Doing Better at Doing Good

Workforce training is critical to reinventing manufacturing in NC

CorrespondentsNovember 9, 2013 

Lenay Huskey, right, works in the Fayetteville Technical Community College machining lab with instructor Gary Smith.


Manufacturing was for decades the backbone of North Carolina’s economy. These days, a casual observer might conclude that its time has come and gone.

In the recent recession, it is estimated our state lost 115,000 manufacturing jobs.

North Carolina employs approximately 430,000 people in manufacturing – down 38 percent since 2001. The rate of the decline is the highest in the Southeast and is greater than the nation as a whole.

This spiral has been led by the flight of low-skilled jobs to low-wage countries and the technological shift from workers to machinery. The consequence: four of our major industries – textiles, textile products, apparel and furniture manufacturing – have accounted for more than half of our net loss of manufacturing jobs.

Even so, manufacturing remains the top contributor to North Carolina’s gross domestic product while producing 84 percent of our state’s exports.

It also pays better than non-manufacturing jobs – with average annual compensation around $53,000. Last year, our manufacturing output was $88.35 billion, making us the fourth most productive manufacturing state in the U.S.

Given the critical nature of this sector to our economy, there is good news emerging. For the first time in 16 years, 2011 saw an increase in net manufacturing jobs here – a trend that is continuing, according to the latest Bureau of Labor Statistics report.

The fuel behind this turnaround has been our ability to pivot away from labor-intensive, low-skilled manufacturing into advanced, skills-based production.

Twenty years ago, 50 percent of our manufacturing jobs were in tobacco, textiles, and furniture. Today 80 percent of our manufacturing jobs are coming out of pharmaceuticals, aviation, transportation, and electronics.

Addressing the skills gap

This is not by accident.

We have strategically and actively developed and recruited new industries to our state. Companies have also successfully made the shift to advanced manufacturing, reporting higher output, better product, less waste and higher profitability.

This has led to more investment. Owens Corning, for example, just announced a $120 million advanced manufacturing facility in Gastonia that could produce 110 new jobs.

Jacob Holm Industries, a non-woven manufacturer, recently announced its plans to invest more than $45 million over the next three years expanding its Buncombe County plant, creating 66 new jobs. Indeed, according to a recent survey by the North Carolina Advanced Manufacturing Alliance, 92 percent of advanced manufacturing companies reported they would be making investments in new technology in the next three to five years.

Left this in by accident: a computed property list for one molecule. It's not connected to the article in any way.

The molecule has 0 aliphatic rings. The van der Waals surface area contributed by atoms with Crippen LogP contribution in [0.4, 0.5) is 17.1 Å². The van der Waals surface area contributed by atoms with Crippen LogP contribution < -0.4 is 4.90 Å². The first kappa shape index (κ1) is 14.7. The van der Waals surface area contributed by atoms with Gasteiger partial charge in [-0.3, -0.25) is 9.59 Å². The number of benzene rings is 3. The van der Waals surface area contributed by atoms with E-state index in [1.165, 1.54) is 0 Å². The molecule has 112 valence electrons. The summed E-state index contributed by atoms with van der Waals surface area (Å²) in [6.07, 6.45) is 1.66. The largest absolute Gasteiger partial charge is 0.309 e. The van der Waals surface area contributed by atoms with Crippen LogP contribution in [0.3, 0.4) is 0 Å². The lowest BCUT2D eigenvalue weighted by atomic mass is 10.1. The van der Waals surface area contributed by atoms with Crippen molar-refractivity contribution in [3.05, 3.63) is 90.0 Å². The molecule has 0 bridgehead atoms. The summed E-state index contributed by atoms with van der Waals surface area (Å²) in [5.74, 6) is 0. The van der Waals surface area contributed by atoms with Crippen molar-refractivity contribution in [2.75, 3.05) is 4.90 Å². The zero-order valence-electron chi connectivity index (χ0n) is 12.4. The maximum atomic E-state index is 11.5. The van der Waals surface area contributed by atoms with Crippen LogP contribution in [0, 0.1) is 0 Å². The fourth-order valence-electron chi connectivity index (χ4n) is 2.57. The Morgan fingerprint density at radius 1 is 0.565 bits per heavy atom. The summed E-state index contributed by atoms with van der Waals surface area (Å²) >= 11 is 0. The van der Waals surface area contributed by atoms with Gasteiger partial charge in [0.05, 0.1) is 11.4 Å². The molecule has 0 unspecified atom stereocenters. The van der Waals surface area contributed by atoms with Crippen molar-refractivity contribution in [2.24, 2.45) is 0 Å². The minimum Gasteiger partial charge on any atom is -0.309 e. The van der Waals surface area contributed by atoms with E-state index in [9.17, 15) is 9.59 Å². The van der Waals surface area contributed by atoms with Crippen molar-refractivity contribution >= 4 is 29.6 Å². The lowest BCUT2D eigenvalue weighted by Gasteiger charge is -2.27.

But can our state’s workforce keep up with these investments? In the same survey, 93 percent of advanced manufacturers reported a skills gap in potential employees especially in science, technology, engineering, and math (STEM) – hindering their ability to hire.

To address this gap, the North Carolina Advanced Manufacturing Alliance was formed by 10 community colleges.

Its stated goals: Speeding up the time it takes for students to obtain an industry-accepted credential and then working with industry to help them secure permanent jobs.

An $18 million grant from the Department of Labor has accelerated this relevant job training by helping participating community colleges equip their schools with state-of-the-art advanced manufacturing technology.

Tommy Evans, for instance, began working at Hillshire Brands in Tarrboro as a machine operator and wanted to brighten his job prospects. So he enrolled at Edgecombe Community College to get an associate’s degree in Industrial Systems Technology.

Attracted by a robotics class this fall, Evans jumped on it, saying, “Hillshire Brands has robotics features in place and they should have more in the future… (this will) definitely give me a leg up.”

Pro-active policies

Lenay Huskey is a military spouse who wanted to get practical skills to increase her employment opportunities.

So this fall she enrolled in Fayetteville Community College’s Computer Integrated Machining program – helping her develop highly portable skills in a field that has a significant shortage of skilled workers.

At the Institute for Emerging Issue’s spring forum @Manufacturing Works, three key recommendations were offered to help us compete as a state: align manufacturing needs with education (especially STEM preparation); develop a long-term infrastructure plan to facilitate export; and rebrand manufacturing as a career option.

We’d like to propose a fourth: creating pro-active policies that incent further investment in our factories and our workforce.

Manufacturing in the Tar Heel state is on the rebound after a lot of tough years.

But as it reinvents itself, so must we. This requires re-imagining what manufacturing is and what it can be – and equipping our next generation to be productive with their hands and their minds.

Christopher Gergen is founder of Bull City Forward & Queen City Forward, a fellow with Fuqua’s Center for the Advancement of Social Entrepreneurship at Duke University and author of “Life Entrepreneurs.” Stephen Martin, a director at the Center for Creative Leadership, is author of “The Messy Quest for Meaning” and blogs at They can be reached at and followed on Twitter through @cgergen.

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